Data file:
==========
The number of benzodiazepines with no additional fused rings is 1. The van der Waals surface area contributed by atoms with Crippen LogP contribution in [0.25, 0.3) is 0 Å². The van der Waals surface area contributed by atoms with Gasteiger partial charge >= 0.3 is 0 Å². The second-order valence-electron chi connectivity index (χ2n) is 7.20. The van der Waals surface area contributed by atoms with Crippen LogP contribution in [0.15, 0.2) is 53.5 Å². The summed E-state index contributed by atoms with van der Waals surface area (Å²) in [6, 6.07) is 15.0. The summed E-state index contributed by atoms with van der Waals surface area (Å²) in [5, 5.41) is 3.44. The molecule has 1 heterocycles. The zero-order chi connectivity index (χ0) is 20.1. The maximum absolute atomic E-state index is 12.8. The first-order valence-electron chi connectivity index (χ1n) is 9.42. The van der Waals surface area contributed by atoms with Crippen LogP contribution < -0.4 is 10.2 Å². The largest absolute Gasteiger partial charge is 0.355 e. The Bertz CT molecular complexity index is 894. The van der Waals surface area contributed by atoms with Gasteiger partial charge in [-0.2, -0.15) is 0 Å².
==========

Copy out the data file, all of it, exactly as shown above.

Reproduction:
The number of benzodiazepines with no additional fused rings is 1. The van der Waals surface area contributed by atoms with Crippen LogP contribution in [0.25, 0.3) is 0 Å². The van der Waals surface area contributed by atoms with Gasteiger partial charge >= 0.3 is 0 Å². The second-order valence-electron chi connectivity index (χ2n) is 7.20. The van der Waals surface area contributed by atoms with Crippen LogP contribution in [0.15, 0.2) is 53.5 Å². The summed E-state index contributed by atoms with van der Waals surface area (Å²) in [6, 6.07) is 15.0. The summed E-state index contributed by atoms with van der Waals surface area (Å²) in [5, 5.41) is 3.44. The molecule has 1 heterocycles. The zero-order chi connectivity index (χ0) is 20.1. The maximum absolute atomic E-state index is 12.8. The first-order valence-electron chi connectivity index (χ1n) is 9.42. The van der Waals surface area contributed by atoms with Crippen LogP contribution < -0.4 is 10.2 Å². The largest absolute Gasteiger partial charge is 0.355 e. The Bertz CT molecular complexity index is 894. The van der Waals surface area contributed by atoms with Gasteiger partial charge in [-0.2, -0.15) is 0 Å².